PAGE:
Synecdoche, New York (2008)


I can’t begin to even attempt to explain Synecdoche, New York. It is a layered, complex masterpiece that will elicit so many different responses from the audience – for those looking for a smart comedy-drama, this will probably be the most boring film you’ll ever see. For those looking for an existential crisis that will make you question the meaning of life and the inevitability of death, this philosophical dark comedy is right up your alley.

We meet Caden Cotard, played by the wonderfully talented and sorely missed Philip Seymour Hoffman, a writer and director slowly losing his mind. The banalities of everyday life, combined with a lack of inspiration for new, original ideas, has caused Caden to sink into a deep confusion and depression. Achievements other men might celebrate about – his play becoming a huge hit, receiving a MacArthur Genius grant – are almost annoyances for Caden, who seeks something higher than traditional success. The film paints a portrait of a man who simply cannot quench his thirst for greatness with what is given to him. It sets up a very unique and mind-bending journey that we go through.

We see Caden go from unhappily married with a child through almost three decades as he creates his greatest work – a huge replica of New York City in an enormous warehouse, with thousands of extras playing the people of New York. The actual concept of replicating New York inside a warehouse over this span of time is intimidating enough, and as the film goes on, the actual parameters of reality are tested. As it goes on, we struggle to differentiate between what is Caden’s real life and what is his fantasy. He immerses himself so much into his work, by the time the film ends, I am not even sure Caden himself knows the difference. Instead of the play being based on his life, the play becomes his life.

Synecdoche, New York is not simple viewing – it is incredibly complex and philosophical. It makes some intense and profound statements about this thing we call life. For as long as humanity has existed, there have always been those looking for meaning. It is my firm belief that Charlie Kaufman is indeed one of the great modern philosophers – all of his screenwriting work has resulted in an amazingly thought-provoking filmography, with Synecdoche, New York being his directorial debut and philosophical masterpiece. It is a dark and twisting journey into the mind of an unconventional genius. Caden Cotard represents everyone who hopes to achieve greatness – he uses his pedantic nature and disgruntled attitude towards the banal productions he puts on, and pursues something much more grandiose than himself.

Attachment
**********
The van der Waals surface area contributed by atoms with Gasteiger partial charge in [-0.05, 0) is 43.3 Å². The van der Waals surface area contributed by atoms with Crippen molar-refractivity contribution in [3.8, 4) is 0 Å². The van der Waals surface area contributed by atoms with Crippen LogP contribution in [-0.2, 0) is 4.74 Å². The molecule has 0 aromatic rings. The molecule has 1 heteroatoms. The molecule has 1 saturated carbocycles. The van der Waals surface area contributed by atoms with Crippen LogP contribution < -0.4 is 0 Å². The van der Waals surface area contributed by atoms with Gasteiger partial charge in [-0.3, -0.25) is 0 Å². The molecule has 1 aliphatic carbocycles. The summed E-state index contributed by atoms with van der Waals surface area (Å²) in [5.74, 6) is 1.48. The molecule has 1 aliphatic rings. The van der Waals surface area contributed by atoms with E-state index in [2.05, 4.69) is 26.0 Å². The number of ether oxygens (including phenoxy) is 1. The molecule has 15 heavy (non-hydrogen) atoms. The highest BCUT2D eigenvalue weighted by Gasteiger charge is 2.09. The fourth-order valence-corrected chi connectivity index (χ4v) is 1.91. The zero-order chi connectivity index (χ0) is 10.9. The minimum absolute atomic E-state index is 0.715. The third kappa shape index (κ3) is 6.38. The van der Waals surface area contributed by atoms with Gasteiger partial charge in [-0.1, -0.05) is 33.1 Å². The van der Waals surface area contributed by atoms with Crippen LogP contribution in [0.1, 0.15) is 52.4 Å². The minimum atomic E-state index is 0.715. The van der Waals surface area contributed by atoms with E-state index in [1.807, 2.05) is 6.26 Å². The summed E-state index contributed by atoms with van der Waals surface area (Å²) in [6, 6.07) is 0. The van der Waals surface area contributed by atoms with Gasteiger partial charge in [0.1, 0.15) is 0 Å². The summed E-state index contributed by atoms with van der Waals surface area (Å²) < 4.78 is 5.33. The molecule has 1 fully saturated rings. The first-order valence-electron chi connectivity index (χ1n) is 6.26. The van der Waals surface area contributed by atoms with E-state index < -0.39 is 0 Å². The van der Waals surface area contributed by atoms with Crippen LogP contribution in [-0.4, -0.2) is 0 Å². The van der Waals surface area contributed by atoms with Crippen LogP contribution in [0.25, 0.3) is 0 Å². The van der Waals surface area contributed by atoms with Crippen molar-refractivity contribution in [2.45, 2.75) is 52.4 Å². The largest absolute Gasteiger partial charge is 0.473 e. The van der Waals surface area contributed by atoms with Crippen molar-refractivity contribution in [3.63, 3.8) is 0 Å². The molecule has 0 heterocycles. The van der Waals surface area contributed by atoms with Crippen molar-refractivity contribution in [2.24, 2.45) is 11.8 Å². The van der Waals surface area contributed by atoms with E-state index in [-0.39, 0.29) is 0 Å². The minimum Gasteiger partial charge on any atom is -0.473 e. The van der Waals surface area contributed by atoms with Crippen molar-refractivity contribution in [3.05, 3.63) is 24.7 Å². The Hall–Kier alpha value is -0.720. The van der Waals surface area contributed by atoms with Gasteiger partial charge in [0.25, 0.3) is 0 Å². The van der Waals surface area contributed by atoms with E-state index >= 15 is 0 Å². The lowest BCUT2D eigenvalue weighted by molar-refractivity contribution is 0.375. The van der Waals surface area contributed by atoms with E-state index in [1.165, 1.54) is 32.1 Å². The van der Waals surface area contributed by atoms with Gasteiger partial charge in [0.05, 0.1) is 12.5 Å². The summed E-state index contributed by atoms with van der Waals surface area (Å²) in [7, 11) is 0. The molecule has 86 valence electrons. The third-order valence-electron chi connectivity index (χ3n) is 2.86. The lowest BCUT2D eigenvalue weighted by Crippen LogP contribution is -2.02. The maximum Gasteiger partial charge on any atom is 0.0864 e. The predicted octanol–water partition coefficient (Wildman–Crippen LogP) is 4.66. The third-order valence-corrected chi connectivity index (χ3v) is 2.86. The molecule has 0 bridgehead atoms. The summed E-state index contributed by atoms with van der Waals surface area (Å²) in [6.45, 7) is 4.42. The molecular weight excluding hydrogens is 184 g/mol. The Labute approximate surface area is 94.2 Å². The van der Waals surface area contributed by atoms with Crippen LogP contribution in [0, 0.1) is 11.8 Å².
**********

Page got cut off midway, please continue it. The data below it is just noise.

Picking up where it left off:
I know I’ve made Synecdoche, New York seem like a dreary, cold and difficult film, and it is. However, there is a bitter vein of pure dark comedy flowing through it. Kaufman creates a world that is both terrifying and hilarious, and Caden has to experience it. He appears to be the most normal person in the film (and considering he spends his entire adult life building a scale replica of the most famous city in the world shows his level of sanity) – from the doctors who refuse to confirm or deny if Caden is dying, to the panoply of colorful characters he comes into contact with, including an incredibly creepy actor who calls his obsession with Caden “research”, when everyone else calls it “stalking”. There are some very funny moments, including some very strange conversations about bathroom habits that are spoken of so casually. It is unique in the way that it has some brilliant moments of humor to dilute the heavy messages of the film. That, along with the incredible soundtrack by Jon Brion, makes this a completely transcendent and wonderful experience.

I haven’t even begun to touch upon all the messages this film conveys in its two-hour duration. The film is deep and dark and filled with some incredibly profound messages pertaining to life – how it doesn’t last forever, and how we should value every moment. It takes the idea even further, showing that while we believe ourselves to be the most important person in the universe, it makes a clear message that every person we see in our lives is not simply a background extra or supporting character – each individual is the lead player in their own life. We should value every minute we have here, and do our best to create our own visions and spend our lives creating our own masterpieces – whether it is a play, a book or simply a pleasant life. Caden Cotard chose to spend his life trying to find meaning of life, but losing concept of reality along the way. It is profoundly terrifying and incredibly moving. You will not see a more intelligent and thought-provoking work of fiction.

Quite simply put, Synecdoche, New York is one of the greatest films of the 21st century so far, if not the very best. It is just incredible. Nothing more to say about it.


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